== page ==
Vote Notes: H.Res.599, Expressing the sense of the House of Representatives with respect to United States policy towards Yemen
This past week, the House passed Resolution 599, which expresses the need for a political solution in Yemen consistent with United Nations Security Council Resolution 2216 or as otherwise agreed to by the parties. In short form, it expresses the sense of Congress in regards to our strategy in Yemen. The measure passed, but I was one of 30 who voted against the bill, and here's why:
In life, we are measured by what we do rather than what we say.
This bill said - in a long list of "whereas" clauses - the right thing with regard to our military being subject to the Authorization of the Use of Military Force in operations in Yemen. That's what it said. But again, actions speak louder than words.
So while it suggested we should hold ourselves to an Authorization for the Use of Military Force by Congress, what was in fact acknowledged in the debate was that the Pentagon has been sharing targeting information and refueling planes that Saudi Arabia and other allies are using to attack Houthi rebels in their proxy war in Yemen with Iran.
The latest estimates show that we have spent over $5 trillion on operations in the Middle East. Most of these operations have occurred without an Authorization for the Use of Military Force agreement. I have spoken up many times on the importance of our doing so because the Founding Fathers were deliberate in investing in the Congress alone the responsibility of the authorization of force. They knew that body bags came back to districts across this country - not to Washington. Yet we keep on operating, and administration after administration seems to double down in their belief that they can act without Congress' direct approval.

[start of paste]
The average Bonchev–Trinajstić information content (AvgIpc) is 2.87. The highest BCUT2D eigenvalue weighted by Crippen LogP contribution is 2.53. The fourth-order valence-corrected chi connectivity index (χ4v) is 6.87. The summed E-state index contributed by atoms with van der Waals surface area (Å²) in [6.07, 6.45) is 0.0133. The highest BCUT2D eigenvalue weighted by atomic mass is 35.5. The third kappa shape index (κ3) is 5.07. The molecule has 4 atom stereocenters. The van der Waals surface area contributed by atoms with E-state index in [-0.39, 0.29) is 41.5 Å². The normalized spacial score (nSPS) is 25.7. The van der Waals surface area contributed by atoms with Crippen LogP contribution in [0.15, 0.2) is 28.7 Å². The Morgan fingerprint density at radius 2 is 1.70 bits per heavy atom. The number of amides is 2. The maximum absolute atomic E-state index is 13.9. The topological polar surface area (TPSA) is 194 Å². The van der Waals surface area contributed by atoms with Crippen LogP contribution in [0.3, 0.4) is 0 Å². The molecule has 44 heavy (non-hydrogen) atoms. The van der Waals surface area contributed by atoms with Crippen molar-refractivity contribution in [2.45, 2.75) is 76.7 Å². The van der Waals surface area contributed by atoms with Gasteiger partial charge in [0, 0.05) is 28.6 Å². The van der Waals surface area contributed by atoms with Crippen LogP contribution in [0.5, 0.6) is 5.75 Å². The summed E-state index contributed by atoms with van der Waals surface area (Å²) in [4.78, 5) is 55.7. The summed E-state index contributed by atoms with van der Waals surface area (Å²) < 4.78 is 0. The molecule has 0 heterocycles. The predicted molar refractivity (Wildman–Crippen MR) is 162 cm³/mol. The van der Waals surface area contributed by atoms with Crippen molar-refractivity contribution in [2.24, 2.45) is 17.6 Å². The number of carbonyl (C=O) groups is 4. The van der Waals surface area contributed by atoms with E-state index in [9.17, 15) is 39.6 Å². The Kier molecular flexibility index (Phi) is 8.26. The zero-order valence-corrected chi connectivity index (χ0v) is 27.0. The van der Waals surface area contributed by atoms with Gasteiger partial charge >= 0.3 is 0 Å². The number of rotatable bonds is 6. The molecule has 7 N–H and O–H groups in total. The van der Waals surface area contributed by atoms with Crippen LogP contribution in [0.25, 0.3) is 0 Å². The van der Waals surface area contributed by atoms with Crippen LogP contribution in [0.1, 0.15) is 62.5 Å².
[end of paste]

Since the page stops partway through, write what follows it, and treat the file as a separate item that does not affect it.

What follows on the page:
Congress quietly objects but funds whatever the administrations decide to do in operations...and the charade goes on with great cost to the taxpayer and in loss of life and limb to American soldiers.
It is legitimate to say that we think we have a vital interest in that part of the world and need to fund continued operations. But that debate needs to take place in earnest, and what we saw in this resolution was yet another backdoor attempt by Congress to say that we don't approve...but the actions of the United States won't really change.
I have watched portions of Ken Burns' special on PBS with regard to the Vietnam War and the 55,000 American lives that were lost in that conflict. In every instance, the soldier did their part. They did more than their part as many never came home.
I think that we need to have a much more robust debate on authorizing force in the Middle East, and the idea that a non-binding resolution represents that debate to me is wanting...particularly since actions speak louder than words.